Protesters ask politicians to decide on Iran deal

Dueling protesters met in Brooklyn Wednesday, as groups both for and against the proposed Iran nuclear agreement rallied outside congressional offices.



The deal would reduce and monitor Iran's nuclear program in exchange for the lifting of sanctions.



Congress is set to vote on the deal in a few weeks. Sen. Chuck Schumer, the top Senate Democrat, has come out publicly against the deal.



Many Brooklyn representatives say they are undecided. They may be in a tough position -- many are Democrats who would usually be loyal to President Barack Obama, but many also represent heavily Jewish neighborhoods full of constituents who oppose the deal.



Opponents say the plan threatens the United States and its allies, like Israel.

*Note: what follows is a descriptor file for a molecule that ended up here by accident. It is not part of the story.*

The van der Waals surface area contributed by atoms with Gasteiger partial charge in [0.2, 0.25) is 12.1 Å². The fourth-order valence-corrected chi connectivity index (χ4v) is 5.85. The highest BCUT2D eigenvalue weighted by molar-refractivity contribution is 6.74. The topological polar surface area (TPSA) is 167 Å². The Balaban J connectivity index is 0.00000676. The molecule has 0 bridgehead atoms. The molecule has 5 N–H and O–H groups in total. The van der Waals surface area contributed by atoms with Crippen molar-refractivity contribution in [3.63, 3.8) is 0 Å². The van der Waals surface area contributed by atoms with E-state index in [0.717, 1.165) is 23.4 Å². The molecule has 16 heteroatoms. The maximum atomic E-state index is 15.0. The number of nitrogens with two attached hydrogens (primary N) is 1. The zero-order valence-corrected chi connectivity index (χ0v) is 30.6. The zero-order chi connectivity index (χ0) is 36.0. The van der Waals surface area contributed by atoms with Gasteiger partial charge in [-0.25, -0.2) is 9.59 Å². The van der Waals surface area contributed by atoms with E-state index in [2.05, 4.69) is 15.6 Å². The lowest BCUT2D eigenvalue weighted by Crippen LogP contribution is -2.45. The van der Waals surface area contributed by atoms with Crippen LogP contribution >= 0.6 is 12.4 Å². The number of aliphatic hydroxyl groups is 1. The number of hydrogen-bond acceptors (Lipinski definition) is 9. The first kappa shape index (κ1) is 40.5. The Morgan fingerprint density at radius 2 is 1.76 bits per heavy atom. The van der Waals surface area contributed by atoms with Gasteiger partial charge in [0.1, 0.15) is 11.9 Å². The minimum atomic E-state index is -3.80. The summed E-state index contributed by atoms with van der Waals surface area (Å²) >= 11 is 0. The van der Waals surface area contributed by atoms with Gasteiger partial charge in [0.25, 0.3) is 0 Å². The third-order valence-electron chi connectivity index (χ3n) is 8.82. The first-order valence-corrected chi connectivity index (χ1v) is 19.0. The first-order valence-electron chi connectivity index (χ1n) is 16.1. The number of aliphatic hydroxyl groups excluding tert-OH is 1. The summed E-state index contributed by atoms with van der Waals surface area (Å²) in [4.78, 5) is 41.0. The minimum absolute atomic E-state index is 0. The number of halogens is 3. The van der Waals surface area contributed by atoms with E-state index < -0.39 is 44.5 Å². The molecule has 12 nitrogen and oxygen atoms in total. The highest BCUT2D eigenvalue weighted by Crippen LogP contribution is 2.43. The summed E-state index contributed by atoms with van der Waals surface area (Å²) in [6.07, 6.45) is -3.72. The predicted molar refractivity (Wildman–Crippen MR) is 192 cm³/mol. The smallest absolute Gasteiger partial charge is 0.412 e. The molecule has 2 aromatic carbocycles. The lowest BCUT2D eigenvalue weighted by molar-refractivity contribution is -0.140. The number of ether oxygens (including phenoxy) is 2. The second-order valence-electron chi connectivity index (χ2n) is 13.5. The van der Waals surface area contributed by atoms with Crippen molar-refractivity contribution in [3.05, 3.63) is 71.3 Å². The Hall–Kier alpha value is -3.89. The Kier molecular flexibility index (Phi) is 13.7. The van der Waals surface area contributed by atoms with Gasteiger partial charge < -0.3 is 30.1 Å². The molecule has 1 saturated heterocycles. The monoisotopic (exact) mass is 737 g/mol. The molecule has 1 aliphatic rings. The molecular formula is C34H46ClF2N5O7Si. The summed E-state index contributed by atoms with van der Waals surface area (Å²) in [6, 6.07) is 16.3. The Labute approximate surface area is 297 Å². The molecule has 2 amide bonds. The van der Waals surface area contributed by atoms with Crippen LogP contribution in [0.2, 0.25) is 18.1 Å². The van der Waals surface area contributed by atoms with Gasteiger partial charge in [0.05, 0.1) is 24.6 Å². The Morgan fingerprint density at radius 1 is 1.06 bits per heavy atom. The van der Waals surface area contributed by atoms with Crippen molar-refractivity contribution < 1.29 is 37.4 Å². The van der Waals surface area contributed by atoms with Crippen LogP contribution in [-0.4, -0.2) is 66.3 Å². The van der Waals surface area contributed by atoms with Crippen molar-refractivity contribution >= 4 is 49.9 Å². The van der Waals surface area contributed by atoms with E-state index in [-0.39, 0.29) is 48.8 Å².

Outside Rep. Hakeem Jeffries' office, ralliers in support of the deal called on undecided Democrats to accept the deal. Some of those demonstrators say they are Jewish.



They say the deal would be in both the best interest of the United States and Israel.



"I think that a non-nuclear Iran will help to resolve many of the problems in the Middle East," says Edward Goldman in support of the deal.



Jeffries says he's listening to both sides, and will announce his position within the coming days.


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